Connecting Thursdays

Porous Boundaries

In what ways does historical knowledge progress?

For many people, it’s hard to think of a more static field of endeavour than history.  After all, everything that historians study happened in the past – often in the quite distant past – and the past, famously, doesn’t have the capacity to change. 

Those developing a TOK-related understanding may start to appreciate that things are not quite that black and white, as our current cultural values condition us to look differently at the same historical events than others who possess a different background would likely do.  

But what even a sophisticated TOK-aware person might miss is that some of those very values explicitly include historical categories themselves.  In this clip, Princeton University historian David Cannadine describes how recent historical understanding is beginning to re-assess the views that past historians thought were, well, written in stone.   

It’s worth mentioning that the filter of religious conflict is hardly the only one that Professor Cannadine takes aim at in his work on re-appraising what he calls the “boundaries of identity” as historical justification. In his book, The Undivided Past: Humanity Beyond Our Differences, and virtually all of the associated Ideas Roadshow IBDP videos, he examines no less than six different categories of what he calls “collective identity and collective antagonism” – religion, nation, class, gender, race and civilization – to demonstrate that, properly viewed, a proper historical understanding is invariably vastly more complicated than most people recognize.

Related resources and supporting materials that are part of Ideas Roadshow’s IBDP Portal to explicitly integrate TOK in history:  TOK Connections Guide for History, TOK Connections Guide for English A: Language & Literature, TOK Connections Guide for SCA, Rethinking History (TOK), Towards Better Explanations (TOK), The Historian’s Task (TOK), History TOK Sampler.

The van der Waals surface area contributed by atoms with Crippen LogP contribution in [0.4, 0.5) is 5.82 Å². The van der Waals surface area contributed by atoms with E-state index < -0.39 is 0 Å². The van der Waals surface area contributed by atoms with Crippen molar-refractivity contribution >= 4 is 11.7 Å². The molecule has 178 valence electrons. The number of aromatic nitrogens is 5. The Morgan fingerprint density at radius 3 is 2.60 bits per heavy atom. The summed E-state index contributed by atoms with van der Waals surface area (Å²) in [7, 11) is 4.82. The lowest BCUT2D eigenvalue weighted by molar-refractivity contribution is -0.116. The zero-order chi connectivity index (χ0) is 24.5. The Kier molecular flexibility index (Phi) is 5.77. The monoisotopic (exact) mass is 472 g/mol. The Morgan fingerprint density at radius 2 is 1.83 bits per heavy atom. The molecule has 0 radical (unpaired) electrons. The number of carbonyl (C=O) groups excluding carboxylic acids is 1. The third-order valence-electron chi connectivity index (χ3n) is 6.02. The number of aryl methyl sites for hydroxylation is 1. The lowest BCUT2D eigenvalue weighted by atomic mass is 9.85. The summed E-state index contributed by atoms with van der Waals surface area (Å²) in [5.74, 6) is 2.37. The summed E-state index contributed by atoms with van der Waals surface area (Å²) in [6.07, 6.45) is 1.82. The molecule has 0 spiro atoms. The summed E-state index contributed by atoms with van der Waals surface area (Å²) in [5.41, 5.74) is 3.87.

Extending Wednesdays

The Derveni Papyrus

Today’s Extending Wednesdays topic comes from the History section of Ideas Roadshow’s Extended Essay Guide, where University of Michigan classicist Richard Janko describes the Derveni Papyrus, a half-burned manuscript found on an ancient funeral pyre in northern Greece in 1962.

This makes it the oldest surviving European book, with the common consensus being that the funeral took place sometime in the 4th century BCE.  While that alone would certainly justify historical interest, that turns out to be only the tip of the iceberg, because by far the most fascinating thing about the Derveni Papyrus isn’t its age, but rather what it actually says. Make sure to watch the video called The Derveni Papyrus.

The story of the Derveni Papyrus is a fascinating combination of archaeology, mythology, science, politics and sociology with no one clear professional consensus that has emerged to date.  Professor Janko, for his part, believes that it strongly supports the view of a “culture war” between rival camps of “traditional religion” and “modern science” in Classical Athens. 

Given this breadth of impact combined with its narrow focus on a particular manuscript, an associated extended essay could go off in many intriguing directions, from a history of the manuscript itself, funeral practices in the classical world, the technology of deciphering ancient manuscripts, cultural tension in ancient Athenian society, and many other topics.  

Related Ideas Roadshow content includes the clips Ancient Culture Wars?, Divining the Date, Idealizing Democracy and Putting the Pieces Together, the compilation videos Classical Greece, Being a Historian and History and Politics, and the eBook and hour-long video The Derveni Papyrus.

If your school does not have an institutional subscription to Ideas Roadshow’s IBDP Portal yet you can now sign up for an individual subscription. Annual individual teacher or student subscriptions cost only $75 and provide unlimited access to all resources. School-wide subscriptions are affordably priced based on the number of DP students in your school.